Journaling may be considered another close cousin to journey mapping. This kind of research requires participants to compile their relevant experiences in a place that can be reviewed and analyzed by the researcher. Specifically, participants are given incentive to document their experiences in a central site in dealing with an organization’s products and/or services. It has a start and finish line, and everything in between becomes the grist for the mill in devising strategies and tactics that enable an organization to improve its offering to the market and strengthen its position in a competitive landscape.
I, myself, have been closely involved with journey mapping studies, both qualitative and quantitative in nature. Of course, years ago, we called these studies by different names. Sometimes we called them “purchase cycle” studies; other times we called them “path to purchase” studies; other times we called them “purchase process” studies. Regardless of the different monikers, they are all quite similar. They could be qualitative, quantitative, or a hybrid of both methodologies in some way, but all journey mapping studies must have the following characteristics to qualify as one:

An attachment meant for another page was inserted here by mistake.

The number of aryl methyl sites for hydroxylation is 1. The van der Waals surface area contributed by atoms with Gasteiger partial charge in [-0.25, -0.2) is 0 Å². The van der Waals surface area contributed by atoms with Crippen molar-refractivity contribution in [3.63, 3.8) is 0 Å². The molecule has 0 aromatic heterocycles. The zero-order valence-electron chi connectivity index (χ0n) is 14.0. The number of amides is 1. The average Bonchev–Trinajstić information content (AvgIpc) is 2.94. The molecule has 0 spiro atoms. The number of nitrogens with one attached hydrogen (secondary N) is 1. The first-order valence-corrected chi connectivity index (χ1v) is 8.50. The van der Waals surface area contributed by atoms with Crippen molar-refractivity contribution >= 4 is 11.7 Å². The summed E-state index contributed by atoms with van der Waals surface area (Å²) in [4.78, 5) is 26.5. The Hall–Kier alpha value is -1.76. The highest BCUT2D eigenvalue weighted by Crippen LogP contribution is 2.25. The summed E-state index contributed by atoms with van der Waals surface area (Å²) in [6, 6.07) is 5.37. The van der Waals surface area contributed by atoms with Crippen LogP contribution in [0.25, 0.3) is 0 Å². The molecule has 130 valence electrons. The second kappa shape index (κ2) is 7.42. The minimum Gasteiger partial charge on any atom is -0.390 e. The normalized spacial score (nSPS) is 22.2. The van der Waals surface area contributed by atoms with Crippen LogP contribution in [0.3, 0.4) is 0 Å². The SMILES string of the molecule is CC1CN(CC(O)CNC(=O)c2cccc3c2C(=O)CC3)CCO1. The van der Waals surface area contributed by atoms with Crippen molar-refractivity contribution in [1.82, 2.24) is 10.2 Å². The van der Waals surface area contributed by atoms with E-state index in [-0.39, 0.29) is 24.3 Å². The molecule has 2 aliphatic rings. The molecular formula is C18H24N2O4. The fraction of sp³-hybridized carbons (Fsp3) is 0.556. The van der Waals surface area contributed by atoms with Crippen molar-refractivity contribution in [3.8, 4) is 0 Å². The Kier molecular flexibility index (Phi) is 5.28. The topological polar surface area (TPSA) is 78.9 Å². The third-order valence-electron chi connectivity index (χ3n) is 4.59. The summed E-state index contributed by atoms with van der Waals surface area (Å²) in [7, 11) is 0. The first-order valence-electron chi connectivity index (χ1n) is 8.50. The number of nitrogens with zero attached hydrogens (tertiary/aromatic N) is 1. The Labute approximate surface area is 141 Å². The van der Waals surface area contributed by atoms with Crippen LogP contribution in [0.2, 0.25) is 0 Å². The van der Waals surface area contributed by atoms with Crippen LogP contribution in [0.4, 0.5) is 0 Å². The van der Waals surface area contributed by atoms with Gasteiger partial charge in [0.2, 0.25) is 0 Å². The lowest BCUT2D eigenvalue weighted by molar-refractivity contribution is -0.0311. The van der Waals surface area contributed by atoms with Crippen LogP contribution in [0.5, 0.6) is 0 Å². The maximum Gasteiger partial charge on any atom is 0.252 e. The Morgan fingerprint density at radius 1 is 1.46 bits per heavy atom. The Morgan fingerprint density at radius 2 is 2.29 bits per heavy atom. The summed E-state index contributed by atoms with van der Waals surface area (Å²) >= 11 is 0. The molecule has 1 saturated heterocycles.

For some of the more sophisticated journey mapping studies that provide the luxury of ample quantitative data collected from a survey, the set of items can be used in a series of multivariate statistical techniques to summarize the data (factor analysis, regression analysis) and segment travelers into different groups (k-means cluster analysis, discriminant function analysis) on the basis of the patterns observed in their journeys. In other words, a journey mapping study can be executed with a segmentation analysis overlay.
But complexity of project notwithstanding, journey mapping research may be considered the one study that is uniquely and distinctly designed to imagine the travelers’ journey as a recorded video. The researcher’s job is then to ask the traveler to access that video, rewind it to the beginning, and then hit ‘Play.’ Viewing people’s journey’s this way is an enlightening and advantaged position to be in vis-à-vis the organization’s competitors. So, no matter what the research piece is called, it should be valued as a rose by any other name.